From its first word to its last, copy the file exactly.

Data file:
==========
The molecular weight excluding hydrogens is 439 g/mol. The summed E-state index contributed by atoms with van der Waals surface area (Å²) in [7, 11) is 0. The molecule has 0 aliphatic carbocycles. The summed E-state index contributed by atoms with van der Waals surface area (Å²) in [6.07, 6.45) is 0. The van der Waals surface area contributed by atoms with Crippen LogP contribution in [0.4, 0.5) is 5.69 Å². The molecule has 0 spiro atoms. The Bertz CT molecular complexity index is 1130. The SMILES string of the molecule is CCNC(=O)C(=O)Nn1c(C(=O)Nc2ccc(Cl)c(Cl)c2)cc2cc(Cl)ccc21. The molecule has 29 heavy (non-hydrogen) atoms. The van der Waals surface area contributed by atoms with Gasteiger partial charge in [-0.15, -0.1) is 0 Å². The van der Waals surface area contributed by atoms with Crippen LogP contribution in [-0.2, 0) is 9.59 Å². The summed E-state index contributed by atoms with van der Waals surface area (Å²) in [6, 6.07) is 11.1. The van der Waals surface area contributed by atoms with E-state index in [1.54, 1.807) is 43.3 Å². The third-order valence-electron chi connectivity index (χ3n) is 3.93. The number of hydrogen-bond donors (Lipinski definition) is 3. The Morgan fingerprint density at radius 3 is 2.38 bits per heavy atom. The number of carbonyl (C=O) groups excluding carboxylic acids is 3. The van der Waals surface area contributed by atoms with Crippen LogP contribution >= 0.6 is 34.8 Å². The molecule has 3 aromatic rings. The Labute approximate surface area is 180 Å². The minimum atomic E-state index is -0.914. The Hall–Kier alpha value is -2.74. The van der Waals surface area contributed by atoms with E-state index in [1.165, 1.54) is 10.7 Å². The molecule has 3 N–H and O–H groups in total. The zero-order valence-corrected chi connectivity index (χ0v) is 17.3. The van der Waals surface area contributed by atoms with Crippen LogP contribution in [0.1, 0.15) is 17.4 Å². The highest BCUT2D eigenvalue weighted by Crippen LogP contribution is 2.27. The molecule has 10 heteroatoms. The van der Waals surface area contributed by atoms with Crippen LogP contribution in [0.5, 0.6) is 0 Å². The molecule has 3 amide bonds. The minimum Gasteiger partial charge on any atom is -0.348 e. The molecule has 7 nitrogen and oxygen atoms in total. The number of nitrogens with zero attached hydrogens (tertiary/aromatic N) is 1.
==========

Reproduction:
The molecular weight excluding hydrogens is 439 g/mol. The summed E-state index contributed by atoms with van der Waals surface area (Å²) in [7, 11) is 0. The molecule has 0 aliphatic carbocycles. The summed E-state index contributed by atoms with van der Waals surface area (Å²) in [6.07, 6.45) is 0. The van der Waals surface area contributed by atoms with Crippen LogP contribution in [0.4, 0.5) is 5.69 Å². The molecule has 0 spiro atoms. The Bertz CT molecular complexity index is 1130. The SMILES string of the molecule is CCNC(=O)C(=O)Nn1c(C(=O)Nc2ccc(Cl)c(Cl)c2)cc2cc(Cl)ccc21. The molecule has 29 heavy (non-hydrogen) atoms. The van der Waals surface area contributed by atoms with Gasteiger partial charge in [-0.15, -0.1) is 0 Å². The van der Waals surface area contributed by atoms with Crippen LogP contribution in [-0.2, 0) is 9.59 Å². The summed E-state index contributed by atoms with van der Waals surface area (Å²) in [6, 6.07) is 11.1. The van der Waals surface area contributed by atoms with E-state index in [1.54, 1.807) is 43.3 Å². The third-order valence-electron chi connectivity index (χ3n) is 3.93. The number of hydrogen-bond donors (Lipinski definition) is 3. The Morgan fingerprint density at radius 3 is 2.38 bits per heavy atom. The number of carbonyl (C=O) groups excluding carboxylic acids is 3. The van der Waals surface area contributed by atoms with Crippen LogP contribution >= 0.6 is 34.8 Å². The molecule has 3 aromatic rings. The Labute approximate surface area is 180 Å². The minimum atomic E-state index is -0.914. The Hall–Kier alpha value is -2.74. The van der Waals surface area contributed by atoms with E-state index in [1.165, 1.54) is 10.7 Å². The molecule has 3 N–H and O–H groups in total. The zero-order valence-corrected chi connectivity index (χ0v) is 17.3. The van der Waals surface area contributed by atoms with Crippen LogP contribution in [0.1, 0.15) is 17.4 Å². The highest BCUT2D eigenvalue weighted by Crippen LogP contribution is 2.27. The molecule has 10 heteroatoms. The van der Waals surface area contributed by atoms with Crippen LogP contribution in [0.5, 0.6) is 0 Å². The molecule has 3 amide bonds. The minimum Gasteiger partial charge on any atom is -0.348 e. The molecule has 7 nitrogen and oxygen atoms in total. The number of nitrogens with zero attached hydrogens (tertiary/aromatic N) is 1.